New research on the endocrine functions of contracting muscles has shown that both aerobic and anaerobic exercise promote the secretion of myokines, with attendant benefits including growth of new tissue, tissue repair, and various anti-inflammatory functions, which in turn reduce the risk of developing various inflammatory diseases.[34] Myokine secretion in turn is dependent on the amount of muscle contracted, and the duration and intensity of contraction. As such, both types of exercise produce endocrine benefits.

In almost all conditions, anaerobic exercise is accompanied by aerobic (in the presence of oxygen) exercises because the less efficient anaerobic metabolism must supplement the aerobic system due to energy demands that exceed the aerobic system's capacity. During anaerobic exercise, the body must generate energy through other processes than aerobic metabolism, including glycolysis paired with lactic acid fermentation, and the phosphocreatine system to generate energy in the form of ATP. Common kettlebell exercises combine aerobic and anaerobic aspects. Allowing 24 hours of recovery between aerobic and strength exercise leads to greater fitness.[35][36]

Fuel usage

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Depending on the intensity of exercise, the body preferentially utilizes certain fuel forms to meet energy demands. The two main fuel sources for aerobic exercise in the body include fat (in the form of adipose tissue) and glycogen. At lower intensity aerobic exercise, the body preferentially uses fat as its main fuel source for cellular respiration, however as intensity increases the body preferentially uses glycogen stored in the muscles and liver or other carbohydrates, as it is a quicker source of energy.[37] Aerobic exercise at low or moderate intensity is not a very efficient way to lose fat in comparison to high intensity aerobic exercise. Lipolysis (hydrolysis of triglyceride into fatty acids),[38] not fat burning (conversion of fatty acid to carbon dioxide), explains the intensity-dependent fat mass reduction. It has been shown that fatty acid is consumed for wound healing, where moderate intensity exercise does not produce significant damage like high intensity exercise. The size of adipose tissue is determined by the magnitude of nutrient competition from muscle and lungs for cell regeneration and energy replenishment after exercise.[39][failed verification]

Health effects

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Among the possible health benefits of regular aerobic exercise are:[40]

  • May improve mood[40][5]
  • Strengthens and enlarges the heart muscle, to improve its pumping efficiency and reduce the resting heart rate, known as aerobic conditioning
  • May improve circulation efficiency and reduce blood pressure
  • May help maintain independence in later life[40][5]
  • Increases the total number of red blood cells in the body, facilitating transport of oxygen[41]
  • Improves mental health, including reducing stress and lowering the incidence of depression, as well as increased cognitive capacity.[42]
  • Slightly reduced depression may also be observed, especially if aerobic exercises are used as additional treatment for patients with a hematological malignancy[43]
  • Reduces the risk for diabetes (One meta-analysis has shown, from multiple conducted studies, that aerobic exercise does help lower Hb A1Clevels for type 2 diabetics.[44])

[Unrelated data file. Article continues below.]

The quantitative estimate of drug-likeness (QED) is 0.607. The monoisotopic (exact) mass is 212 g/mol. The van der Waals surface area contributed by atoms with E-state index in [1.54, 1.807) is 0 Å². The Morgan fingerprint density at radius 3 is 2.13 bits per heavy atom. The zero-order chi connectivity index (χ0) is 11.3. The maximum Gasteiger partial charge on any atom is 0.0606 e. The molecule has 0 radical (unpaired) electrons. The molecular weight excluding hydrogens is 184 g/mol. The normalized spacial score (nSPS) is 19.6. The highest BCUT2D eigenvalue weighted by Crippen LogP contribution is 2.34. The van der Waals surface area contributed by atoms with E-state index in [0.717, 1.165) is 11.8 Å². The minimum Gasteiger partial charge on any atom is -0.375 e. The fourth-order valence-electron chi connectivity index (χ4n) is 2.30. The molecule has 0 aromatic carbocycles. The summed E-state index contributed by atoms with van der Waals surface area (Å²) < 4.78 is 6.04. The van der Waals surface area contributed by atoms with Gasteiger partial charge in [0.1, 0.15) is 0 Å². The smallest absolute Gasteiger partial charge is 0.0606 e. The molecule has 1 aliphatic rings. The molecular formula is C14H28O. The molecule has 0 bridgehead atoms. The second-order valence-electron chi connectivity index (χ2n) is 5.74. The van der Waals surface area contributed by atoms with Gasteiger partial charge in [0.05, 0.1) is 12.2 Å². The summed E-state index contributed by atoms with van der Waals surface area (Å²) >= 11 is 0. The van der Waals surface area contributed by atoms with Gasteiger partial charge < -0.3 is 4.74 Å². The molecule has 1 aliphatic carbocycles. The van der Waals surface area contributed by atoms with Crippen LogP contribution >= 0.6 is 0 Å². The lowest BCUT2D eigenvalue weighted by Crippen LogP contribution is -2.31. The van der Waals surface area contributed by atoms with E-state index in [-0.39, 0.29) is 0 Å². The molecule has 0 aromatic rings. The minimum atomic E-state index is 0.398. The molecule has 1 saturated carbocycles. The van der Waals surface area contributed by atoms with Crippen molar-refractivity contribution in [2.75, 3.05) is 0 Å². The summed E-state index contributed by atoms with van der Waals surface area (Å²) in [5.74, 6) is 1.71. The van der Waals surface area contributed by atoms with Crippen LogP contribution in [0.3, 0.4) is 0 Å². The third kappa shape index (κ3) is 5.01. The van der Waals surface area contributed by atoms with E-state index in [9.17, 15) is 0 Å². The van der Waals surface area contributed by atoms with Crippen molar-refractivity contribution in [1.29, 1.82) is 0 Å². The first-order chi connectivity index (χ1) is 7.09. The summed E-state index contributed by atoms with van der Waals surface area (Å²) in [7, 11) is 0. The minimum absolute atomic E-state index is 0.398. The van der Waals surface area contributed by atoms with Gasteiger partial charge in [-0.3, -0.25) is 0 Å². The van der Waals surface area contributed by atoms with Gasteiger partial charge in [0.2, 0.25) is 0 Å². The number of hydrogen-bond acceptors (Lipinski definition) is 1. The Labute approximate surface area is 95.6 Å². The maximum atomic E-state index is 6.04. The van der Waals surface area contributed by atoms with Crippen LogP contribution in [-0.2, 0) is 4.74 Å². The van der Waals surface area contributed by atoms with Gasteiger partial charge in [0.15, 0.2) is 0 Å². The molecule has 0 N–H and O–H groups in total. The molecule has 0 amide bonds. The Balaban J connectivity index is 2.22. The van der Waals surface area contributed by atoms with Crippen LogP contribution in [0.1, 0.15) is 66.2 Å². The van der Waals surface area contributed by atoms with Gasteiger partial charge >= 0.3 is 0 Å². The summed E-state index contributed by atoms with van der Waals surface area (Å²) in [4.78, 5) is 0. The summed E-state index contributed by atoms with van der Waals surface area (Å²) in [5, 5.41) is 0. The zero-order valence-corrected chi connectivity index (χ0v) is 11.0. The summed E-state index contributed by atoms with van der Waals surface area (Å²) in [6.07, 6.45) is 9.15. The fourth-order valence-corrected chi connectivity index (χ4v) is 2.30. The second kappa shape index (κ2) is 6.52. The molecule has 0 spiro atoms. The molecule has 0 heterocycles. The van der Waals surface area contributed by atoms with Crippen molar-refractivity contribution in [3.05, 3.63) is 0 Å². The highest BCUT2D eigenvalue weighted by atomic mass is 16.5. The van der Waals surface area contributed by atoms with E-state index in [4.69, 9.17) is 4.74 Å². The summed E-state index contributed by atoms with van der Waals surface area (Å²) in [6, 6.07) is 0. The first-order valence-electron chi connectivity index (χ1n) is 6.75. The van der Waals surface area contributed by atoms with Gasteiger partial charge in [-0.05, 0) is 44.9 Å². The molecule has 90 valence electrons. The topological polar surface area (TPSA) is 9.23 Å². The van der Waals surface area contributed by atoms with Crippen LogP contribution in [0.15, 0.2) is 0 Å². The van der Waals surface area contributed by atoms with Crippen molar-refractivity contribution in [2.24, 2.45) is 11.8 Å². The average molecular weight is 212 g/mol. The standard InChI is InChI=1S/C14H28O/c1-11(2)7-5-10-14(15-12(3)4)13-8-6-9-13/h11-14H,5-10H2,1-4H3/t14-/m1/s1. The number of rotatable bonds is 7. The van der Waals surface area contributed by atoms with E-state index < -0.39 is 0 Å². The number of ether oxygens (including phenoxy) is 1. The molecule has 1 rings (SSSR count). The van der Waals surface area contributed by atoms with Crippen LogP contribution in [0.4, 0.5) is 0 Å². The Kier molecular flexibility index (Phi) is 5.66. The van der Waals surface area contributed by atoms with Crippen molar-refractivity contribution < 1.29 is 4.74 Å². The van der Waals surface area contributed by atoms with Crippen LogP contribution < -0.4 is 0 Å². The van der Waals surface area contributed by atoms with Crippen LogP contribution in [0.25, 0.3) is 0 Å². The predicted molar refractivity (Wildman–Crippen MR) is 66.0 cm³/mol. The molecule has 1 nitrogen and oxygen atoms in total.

• Moderates the risk of death due to cardiovascular problems[45]
  • Promotes weight loss[46][47]
  • Reduces the risk of osteoporosis[48]
  • May improve episodic memory[49]

Risks and disadvantages

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Some drawbacks of aerobic exercise include:

  • Overuse injuries of the musculoskeletal system because of repetitive exercise, with young athletes (under the age of 19) particularly at risk[50]
  • Overtraining syndrome may lead to persistent dysfunction of a number of body systems[51]
  • High volumes of training with insufficient calorie intake puts athletes—particularly female ones—at risk for RED-S[50]
  • Aerobic exercise may not be as efficient as other exercise methods. For example, High-intensity interval training (HIIT) has been shown to provide similar benefits in a fraction of the time spent exercising per week.[52]

Both the health benefits and the performance benefits, or "training effect", require that the duration and the frequency of exercise both exceed a certain minimum. Most authorities suggest at least twenty minutes performed at least three times per week.[53]

Commercialization

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Aerobic exercise has long been a popular approach to achieving weight loss and physical fitness, often taking a commercial form.

  • In the 1970s, Judi Sheppard Missett helped create the market for commercial aerobics with her Jazzercise program,[54] at the same time as Jacki Sorensen was expanding her system of aerobic dancing.[55]
  • In the 1980s, Richard Simmons hosted an aerobic exercise show on television, and followed Jane Fonda's lead by releasing a series of exercise videos.[56]
  • In the 1990s, Billy Blanks's Tae Bo helped popularize cardio-boxing workouts that incorporated martial arts movements.[57] Reebok shoes popularized step aerobics with their Reebok Step device and training program.[58]

See also

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References

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Further reading